This is a letter to those dog owners who with a smug self-righteousness use the little bag to pick up their dog’s waste when others are around, only to pitch it when “the coast is clear.”
As one who uses the metro’s parks and paths daily, I see this little scam played out time and time again, even though many of these places have trash barrels.
It would be more ecologically sound, though less civil, to leave the waste, rather than a plastic bag full of “poop.”
Never miss a local story.
It seems the Kansas legislators cannot agree on how to balance that darned budget. Here is a suggestion: Close the public schools, (just imagine the savings!) and make mothers in Kansas leave the work force so they can be home for the kids.
Each mother will change her name to June and wear a lovely dress and high heels while dusting, vacuuming, doing laundry and cooking meals. Each father will change his name to Ward, arrive home at 5:30 p.m., sit down to read the newspaper and then lend his wisdom to family members needing guidance.
Kansas seems to be going back in time anyway, so why not try the “Cleaver” way of life? After all, it worked for the Beave.
The defenders of Gov. Sam Brownback’s income tax breaks for the ultra-wealthy claim that Kansas doesn’t have a tax revenue problem, Kansas has a spending problem.
As a result of the budget deficit caused by Brownback’s ill-fated plan to lower the progressive income tax to zero, the Legislature will be forced to raise regressive taxes and user fees, which will have the greatest harm to those Kansans who have the least income.
Furthermore, it’s interesting to note that those Kansans who have the least income have already achieved a zero state income tax.
In addition, the Legislature will be forced to rob the Kansas Department of Transportation and KPERS (Kansas Public Employees Retirement System) banks in order to keep the Kansas treasury solvent.
In order to slash spending, Brownback and the representatives and senators who voted for the looming fiscal disaster that caused the budget deficit should forfeit their tax-funded salaries.
Would they have a revenue problem or a spending problem?
Holly John Blythe
The Johnson County Wastewater use billing was created for equality of use and to establish a uniform billing method, to incorporate line items from the property tax bill and to generate revenue for the county to help maintain the largest local government in Kansas. Commercial and industrial properties have paid fees for wastewater disposal since 1977.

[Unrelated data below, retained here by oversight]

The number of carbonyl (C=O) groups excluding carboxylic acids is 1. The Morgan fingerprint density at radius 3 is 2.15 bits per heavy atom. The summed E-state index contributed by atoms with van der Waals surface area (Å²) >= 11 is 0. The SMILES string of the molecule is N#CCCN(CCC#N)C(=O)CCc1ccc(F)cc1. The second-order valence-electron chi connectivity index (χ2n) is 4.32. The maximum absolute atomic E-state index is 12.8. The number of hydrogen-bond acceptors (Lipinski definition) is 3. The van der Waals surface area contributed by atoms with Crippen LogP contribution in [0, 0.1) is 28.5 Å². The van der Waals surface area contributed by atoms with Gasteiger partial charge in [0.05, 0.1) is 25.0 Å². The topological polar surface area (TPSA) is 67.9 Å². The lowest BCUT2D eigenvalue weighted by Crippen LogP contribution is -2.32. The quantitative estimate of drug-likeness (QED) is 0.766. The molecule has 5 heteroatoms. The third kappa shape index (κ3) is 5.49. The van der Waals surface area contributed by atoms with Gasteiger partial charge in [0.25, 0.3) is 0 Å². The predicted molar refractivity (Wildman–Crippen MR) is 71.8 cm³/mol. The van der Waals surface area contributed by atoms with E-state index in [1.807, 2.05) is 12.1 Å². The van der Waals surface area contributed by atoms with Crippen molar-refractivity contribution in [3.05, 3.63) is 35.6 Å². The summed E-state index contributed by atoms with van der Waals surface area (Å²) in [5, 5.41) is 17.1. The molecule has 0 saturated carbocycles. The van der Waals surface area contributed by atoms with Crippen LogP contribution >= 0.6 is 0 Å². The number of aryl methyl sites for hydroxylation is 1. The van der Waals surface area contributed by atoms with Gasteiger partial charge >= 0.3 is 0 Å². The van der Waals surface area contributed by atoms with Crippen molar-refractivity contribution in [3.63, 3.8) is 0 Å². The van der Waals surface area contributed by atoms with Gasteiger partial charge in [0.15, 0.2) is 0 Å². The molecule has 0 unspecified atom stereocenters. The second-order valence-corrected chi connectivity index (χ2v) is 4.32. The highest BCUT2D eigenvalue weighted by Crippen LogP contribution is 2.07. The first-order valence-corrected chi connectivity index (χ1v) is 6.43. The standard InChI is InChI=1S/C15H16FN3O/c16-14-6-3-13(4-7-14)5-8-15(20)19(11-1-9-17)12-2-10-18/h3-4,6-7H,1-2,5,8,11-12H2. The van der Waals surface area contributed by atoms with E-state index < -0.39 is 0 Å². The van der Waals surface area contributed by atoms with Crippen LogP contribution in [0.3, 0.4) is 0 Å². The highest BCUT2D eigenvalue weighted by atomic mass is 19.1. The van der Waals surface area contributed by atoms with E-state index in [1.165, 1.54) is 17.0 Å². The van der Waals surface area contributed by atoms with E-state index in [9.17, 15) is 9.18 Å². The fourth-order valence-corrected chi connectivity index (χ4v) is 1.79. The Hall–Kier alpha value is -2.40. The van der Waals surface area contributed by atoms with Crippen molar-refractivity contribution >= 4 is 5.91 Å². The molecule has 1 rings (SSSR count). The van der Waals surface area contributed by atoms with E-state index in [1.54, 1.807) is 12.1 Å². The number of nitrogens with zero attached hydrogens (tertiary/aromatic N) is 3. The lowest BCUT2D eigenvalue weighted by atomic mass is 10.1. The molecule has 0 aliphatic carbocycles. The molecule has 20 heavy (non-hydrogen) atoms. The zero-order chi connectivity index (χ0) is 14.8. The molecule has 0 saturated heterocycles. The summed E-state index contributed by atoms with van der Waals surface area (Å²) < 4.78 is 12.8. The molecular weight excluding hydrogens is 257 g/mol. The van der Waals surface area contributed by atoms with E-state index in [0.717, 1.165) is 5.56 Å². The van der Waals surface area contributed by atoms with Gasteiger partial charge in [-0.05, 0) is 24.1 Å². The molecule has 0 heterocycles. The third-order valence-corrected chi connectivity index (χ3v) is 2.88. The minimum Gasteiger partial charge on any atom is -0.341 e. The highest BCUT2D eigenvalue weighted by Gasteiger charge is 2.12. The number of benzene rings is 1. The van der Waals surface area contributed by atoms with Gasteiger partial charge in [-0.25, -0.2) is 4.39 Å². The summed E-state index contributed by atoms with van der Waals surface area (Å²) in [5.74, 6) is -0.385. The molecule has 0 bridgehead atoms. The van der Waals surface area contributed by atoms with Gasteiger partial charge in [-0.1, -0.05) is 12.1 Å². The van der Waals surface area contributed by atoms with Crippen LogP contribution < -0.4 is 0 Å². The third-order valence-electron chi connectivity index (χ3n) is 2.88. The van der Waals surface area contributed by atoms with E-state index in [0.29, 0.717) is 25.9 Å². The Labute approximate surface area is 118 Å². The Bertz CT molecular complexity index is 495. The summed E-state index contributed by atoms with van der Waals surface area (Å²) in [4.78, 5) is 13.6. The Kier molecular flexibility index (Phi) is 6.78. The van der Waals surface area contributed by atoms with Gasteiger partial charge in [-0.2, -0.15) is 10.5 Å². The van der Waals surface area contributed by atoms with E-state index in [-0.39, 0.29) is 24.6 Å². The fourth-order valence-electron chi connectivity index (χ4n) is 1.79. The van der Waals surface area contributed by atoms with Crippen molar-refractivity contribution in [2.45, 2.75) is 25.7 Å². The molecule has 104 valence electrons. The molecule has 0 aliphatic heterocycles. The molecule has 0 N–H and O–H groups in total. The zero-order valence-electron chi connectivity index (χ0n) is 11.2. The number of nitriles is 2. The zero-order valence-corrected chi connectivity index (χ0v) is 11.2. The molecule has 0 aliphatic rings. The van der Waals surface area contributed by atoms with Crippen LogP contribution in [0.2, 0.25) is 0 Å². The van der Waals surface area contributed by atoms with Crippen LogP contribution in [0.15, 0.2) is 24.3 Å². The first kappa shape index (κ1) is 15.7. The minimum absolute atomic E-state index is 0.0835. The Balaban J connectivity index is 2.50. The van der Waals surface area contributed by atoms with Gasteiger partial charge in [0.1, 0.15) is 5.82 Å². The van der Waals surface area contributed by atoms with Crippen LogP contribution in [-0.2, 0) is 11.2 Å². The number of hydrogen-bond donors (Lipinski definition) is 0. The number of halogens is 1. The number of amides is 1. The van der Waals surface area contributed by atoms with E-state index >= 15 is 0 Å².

Single-family residential properties paid a capital portion/sewer tax on their property tax bills from 1977 through November 2012; and use fees since 2003. In 2003, people aware of the sewer tax thought the new usage bill was to replace the capital portion on their property tax bills.
The property owner is liable for all past due charges whether named on the bill or not. Wastewater services are not tax-deductible. Accelerating wastewater charges and increasing delinquencies and vacancies will tend to drive rents higher.
A default rate of 11,400 gallons may be assigned to the bill when an accurate, measured or calculated history is not available. The county’s revenues are primarily derived from property taxes, sales taxes and wastewater fees.
The purpose of a utility is to provide a basic and essential service for the public not to enhance the revenue, reserves and bond rating of a government entity. I wonder how much of the wastewater fees collected will be earmarked for schools, King Louie, new courthouse, etc.
In 1992, voters agreed to give Johnson County more flexibility in funding the sanitary sewer system. Transparency may seem adequate to the county over the years. However, details of a plan are not always clear until the rollout date.
The Great Plains Society for the Prevention of Cruelty to Animals has (harmless) “capture” cages for homeless cats. You pick up the cages, put them out (presumably with food) and then bring the cat and cage back to the no-kill Great Plains Society for the Prevention of Cruelty to Animals.
The SPCA personnel neuter it, and you can adopt it — and you can gain the trust of an abandoned pet. My rescued cat is my devoted pet.
You will know that it was not born wild if it uses a kitty litter box. For more info, check in with Great Plains SPCA. Just don’t leave the pet outside in this weather.
The wealthy 1 percent can no longer help staying wealthy. The return they earn from their billions of dollars keeps them among the wealthy 1 percent.
Bill Gates, Warren Buffett, the Waltons and the Kochs brothers cannot give money away or spend it fast enough to keep up with the money they earn from their wealth. People don’t make billions of dollars.
Their money makes money. It’s merely an economic fact of life.
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